I think I am good at forgiveness as a conviction — mainly because I just don’t want the bad feelings that come with not forgiving people. One time a church I led had the slogan “life’s too short not to love somebody.” I’m on that wavelength.
There’s another reason, too. I never got over my first training as Jesus follower. I would not say I was well trained, but I was introduced to Jesus giving his “Sermon on the Mount” and his teaching about forgiveness is pretty clear in Matthew 6.
And forgive us our debts,
as we also have forgiven our debtors.
And do not bring us to the time of trial,
but rescue us from the evil one.
For if you forgive others their trespasses, your heavenly Father will also forgive you, but if you do not forgive others, neither will your Father forgive your trespasses.
I never got over the conditional nature of those lines. If I am not forgiving, I’m not on the team. It is a forgive-the-world and restore-humanity team; it is a peacemaking, undo-evil-even-if-it-hurts team; it is a love-is-#1 team. If I don’t want to forgive, but I do want to be forgiven, I’m just trying to get Jesus on my team, as if my vengeance rules should rule. But that is exactly what he is upending and he assumes I will be praying and acting with him.
Forgiveness is a fundamental force for good. I think I should forgive debts, relational and material, even if I am a victim. I think that is why, right after we forgive our debtors, we pray “Don’t leave me alone, Lord, lest I fall again into evil.” There is no way I can keep developing and behaving in a way worthy of the Spirit in me unless I stick with Jesus and forgive.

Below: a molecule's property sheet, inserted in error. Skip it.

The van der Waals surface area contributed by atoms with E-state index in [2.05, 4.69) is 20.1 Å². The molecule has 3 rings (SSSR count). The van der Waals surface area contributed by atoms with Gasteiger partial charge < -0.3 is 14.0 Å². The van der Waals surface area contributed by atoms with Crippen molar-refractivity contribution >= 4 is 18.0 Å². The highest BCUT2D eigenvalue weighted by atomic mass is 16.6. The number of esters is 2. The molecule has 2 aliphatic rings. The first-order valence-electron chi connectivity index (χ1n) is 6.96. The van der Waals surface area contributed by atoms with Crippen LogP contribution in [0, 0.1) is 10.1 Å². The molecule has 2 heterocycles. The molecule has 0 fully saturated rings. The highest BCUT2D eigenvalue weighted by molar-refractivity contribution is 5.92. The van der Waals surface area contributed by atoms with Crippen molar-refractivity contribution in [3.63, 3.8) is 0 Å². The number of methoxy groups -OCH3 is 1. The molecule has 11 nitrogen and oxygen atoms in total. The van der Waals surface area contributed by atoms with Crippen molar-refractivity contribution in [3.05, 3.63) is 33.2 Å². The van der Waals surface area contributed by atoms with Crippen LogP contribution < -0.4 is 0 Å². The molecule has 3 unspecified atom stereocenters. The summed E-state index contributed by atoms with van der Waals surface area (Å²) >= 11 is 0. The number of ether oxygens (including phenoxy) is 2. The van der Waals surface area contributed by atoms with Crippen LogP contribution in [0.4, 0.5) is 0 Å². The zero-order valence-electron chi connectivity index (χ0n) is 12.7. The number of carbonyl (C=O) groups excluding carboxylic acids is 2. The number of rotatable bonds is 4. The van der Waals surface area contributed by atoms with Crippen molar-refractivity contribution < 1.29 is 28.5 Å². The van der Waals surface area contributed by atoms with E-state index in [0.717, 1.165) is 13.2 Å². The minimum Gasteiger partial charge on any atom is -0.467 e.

We have reasons not to forgive
If I am honest (and maybe you are, too), I have some good reasons not to stick with Jesus. So I am not surprised but still fascinated by how I keep running into lack of forgiveness in the broken relationships my therapy clients endure.
Sometimes they have been cut off or have to cut someone off without being reconciled and need to forgive at a distance if they can, because the hate or the danger is just too strong. Jesus is not in the mix or maybe just on one side, so the miracle is not going to happen.
Other times, people just agree not to forgive without rancor. Forgiveness is so difficult they make an agreement not to forgive and write their story without it. We’re discovering more and more that the increasingly avoidant way we relate is hard to overcome. Some people agree on relationships that incorporate avoidant behavior as normal. I think many more people just go it mostly alone without much thought.
This example of unforgiveness is a composite of different people I have known. Lets say a married couple grew up managing their dysfunctional parents. The woman apologizes easily because she needed to to protect herself from the wrath of an abusive mother’s control system. But she admits her apologies have no content. Her husband won’t apologize at all since his mother was consistently drugged by painkillers and his father was absent so there was no place to take his injuries. He despairs that there is anything to forgiveness at all and doesn’t do it.
So in their relationship they have a deal: You don’t need to change if you don’t make me change. You don’t need to say you are sorry if you don’t make me say it — that is, as long as you keep your behavior on a spectrum that is not too damaging. She likes that because she doesn’t need to figure out how to forgive with her heart. He likes that because forgiveness is generally fruitless. But when they talk about it, they realize that forgiveness is really on a higher plane than they are operating, not lower. If they don’t forgive, there is no unconditional love in their relationship, no grace, just the same managed distance with which they were raised, never a closeness. She says, “Oh yes. Love would be nice.”